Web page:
Illinois Basin Decatur Project; soil carbon dioxide flux monitoring

The purpose of this report is to provide a summary of soil carbon dioxide flux measurements collected at the Illinois Basin - Decatur Project (IBDP). The IBDP is a geologic carbon storage project that successfully injected 1 million tonnes (1.1 million tons) of carbon dioxide (CO2) into t... Full description

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Authors:Carman, C.H.; Blakley, C.S.; Korose, C.P.; Locke, R.A., II
Source:Circular - Illinois State Geological Survey, No.599, 27p. Publisher: University of Illinois at Urbana-Champaign, Institute of Natural Resource Sustainability, Illinois State Geological Survey, Urbana, IL, United States. ISSN: 0073-506X
Publication Date:2019
Note:In English. 20 refs.
Subjects:ArcGIS; Carbon dioxide; Climate change; Fluid injection; Geographic information systems; Information systems; Mapping; Soils; Statistical analysis; Temperature; Underground installations; Underground storage; Illinois; Illinois Basin; Macon County Illinois; United States; Decatur Illinois; Flux; Illinois Basin Decatur Project
Coordinates:N393600 N400400 W0884500 W0891200
Record ID:2020016551
Copyright Information:GeoRef, Copyright 2020 American Geosciences Institute.
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Description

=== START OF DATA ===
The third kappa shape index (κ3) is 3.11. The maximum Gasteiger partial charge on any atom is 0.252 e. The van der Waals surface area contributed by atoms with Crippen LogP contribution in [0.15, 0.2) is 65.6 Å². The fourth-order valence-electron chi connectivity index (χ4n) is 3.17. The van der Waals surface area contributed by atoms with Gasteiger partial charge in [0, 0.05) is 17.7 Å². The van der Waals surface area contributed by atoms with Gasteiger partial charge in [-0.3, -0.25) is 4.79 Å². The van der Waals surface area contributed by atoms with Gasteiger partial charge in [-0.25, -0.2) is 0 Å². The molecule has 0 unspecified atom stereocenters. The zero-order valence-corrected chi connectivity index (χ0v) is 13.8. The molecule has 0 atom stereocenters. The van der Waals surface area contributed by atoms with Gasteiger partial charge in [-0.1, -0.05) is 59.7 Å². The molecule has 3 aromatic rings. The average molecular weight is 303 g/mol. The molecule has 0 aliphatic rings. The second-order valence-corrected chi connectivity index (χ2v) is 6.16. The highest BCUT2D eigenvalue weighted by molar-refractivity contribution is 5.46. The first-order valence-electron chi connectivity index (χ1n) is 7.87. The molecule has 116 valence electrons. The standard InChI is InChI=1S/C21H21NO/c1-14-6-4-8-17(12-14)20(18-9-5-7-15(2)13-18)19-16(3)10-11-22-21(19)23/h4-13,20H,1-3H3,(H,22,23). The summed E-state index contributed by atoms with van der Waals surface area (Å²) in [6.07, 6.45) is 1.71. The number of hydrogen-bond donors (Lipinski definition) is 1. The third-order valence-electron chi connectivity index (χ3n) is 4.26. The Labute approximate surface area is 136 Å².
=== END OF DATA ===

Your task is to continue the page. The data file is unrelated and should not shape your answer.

The purpose of this report is to provide a summary of soil carbon dioxide flux measurements collected at the Illinois Basin - Decatur Project (IBDP). The IBDP is a geologic carbon storage project that successfully injected 1 million tonnes (1.1 million tons) of carbon dioxide (CO2) into the Mt. Simon Sandstone at an industrial site in Decatur, Illinois. Injection began on November 17, 2011, and concluded on November 26, 2014. The IBDP monitoring, verification, and accounting (MVA) program included a soil CO2 flux monitoring network that used the closed-chamber accumulation method to estimate fluxes in the study area on an approximately weekly basis from June 2009 to June 2015. The 109 discrete monitoring installations in the network were designed to examine the effects of vegetation removal and ring insertion depth (8 vs. 46 cm, or 3.1 vs. 18.1 in.) on the magnitude and variability of fluxes. The network consisted of three installation types: (1) bare-shallow, (2) natural-shallow, and (3) bare-deep. Bareshallow and bare-deep installations were inserted to 8 and 46 cm (3.1 and 18.1 in.), respectively, below the soil surface, and herbicide was applied around these two installation types to minimize the contribution of vegetation to soil CO2 fluxes. Natural-shallow installations were inserted to 8 cm (3.1 in.) below the soil surface, and vegetation was trimmed only when necessary to allow a flux measurement to be taken. Soil temperature and moisture data were collected simultaneously with flux measurements when possible to examine their relationship to fluxes. Soil temperatures were compared with local air temperatures measured at the Decatur airport, and when soil temperature data were not able to be collected, air temperatures were determined to be a satisfactory proxy. In total, 12,904 flux measurements were collected during the project. Nonparametric statistics were used to test fluxes measured at each location to evaluate whether CO2 injection activities had affected fluxes at the IBDP site. Overall, our statistical examination of the flux data indicated that soil CO2 fluxes at the IBDP site were not affected by CO2 injection. Soil CO2 fluxes varied with seasonal temperature cycles, as expected. Extremes in soil moisture affected the soil CO2 fluxes; for example, a drought in 2012 caused fluxes from April to July to be 37% lower than the site average for that period across all monitoring years. Fluxes at the bare-shallow installations ranged from 1.3 ± 1.0 to 1.8 ± 1.3 µmol m2s1, and those at the bare-deep installations ranged from 1.4 ± 1.5 to 1.8 ± 1.7 µmol m-2s-1. Fluxes at the natural-shallow installations ranged from 4.2 ± 3.7 to 5.3 ± 3.6 µmol m-2s-1. The IBDP benefited from the development of such a comprehensive data set, although similar high-density, high-frequency monitoring protocols may not be practical for larger scale demonstration and commercial projects. The IBDP network was not expected to provide a protocol for how to deploy soil flux monitoring, but rather to provide a detailed understanding of flux behaviors at one site so that those experiences could be used to guide the development of monitoring programs at other carbon capture and storage sites. Fluxes at the bare-shallow installations were smaller and less variable than those at the natural-shallow installations and would be more effective in identifying a surface leak signature if one were to occur. Therefore, the bare-shallow installation is suggested as the preferred type for monitoring soil CO2 fluxes at an industrial carbon capture and storage site. However, we recognize that this type of installation (e.g., one with periodic herbicide treatment) may not be practical for all sites. Measurements from a natural-shallow installation would also likely be able to detect leaks, but this type of installation could be more difficult to use because of the added CO2 flux variability of natural vegetation. In the closed-chamber method, flux measurements rely on gas exchange across the soil-atmosphere boundary, but freezing temperatures often prevented this gas exchange, which is a significant drawback to this monitoring technique. The closed chamber method can be used to provide estimates of leak quantification, but given the anticipated nature of leaks (e.g., diffuse, with small surface expression, possibly sporadic, with potentially low flux rates compared with the range of natural variability, and having potential surface expression as methane), soil flux was not used as a primary indicator of leakage at the IBDP. Instead, it was used as a point of reference to define flux variability over the life of the project should significant anomalous signals be observed. For researchers who wish to conduct further analyses, soil CO2 flux data collected at the IBDP from 2009 to 2015 are available in electronic format on request.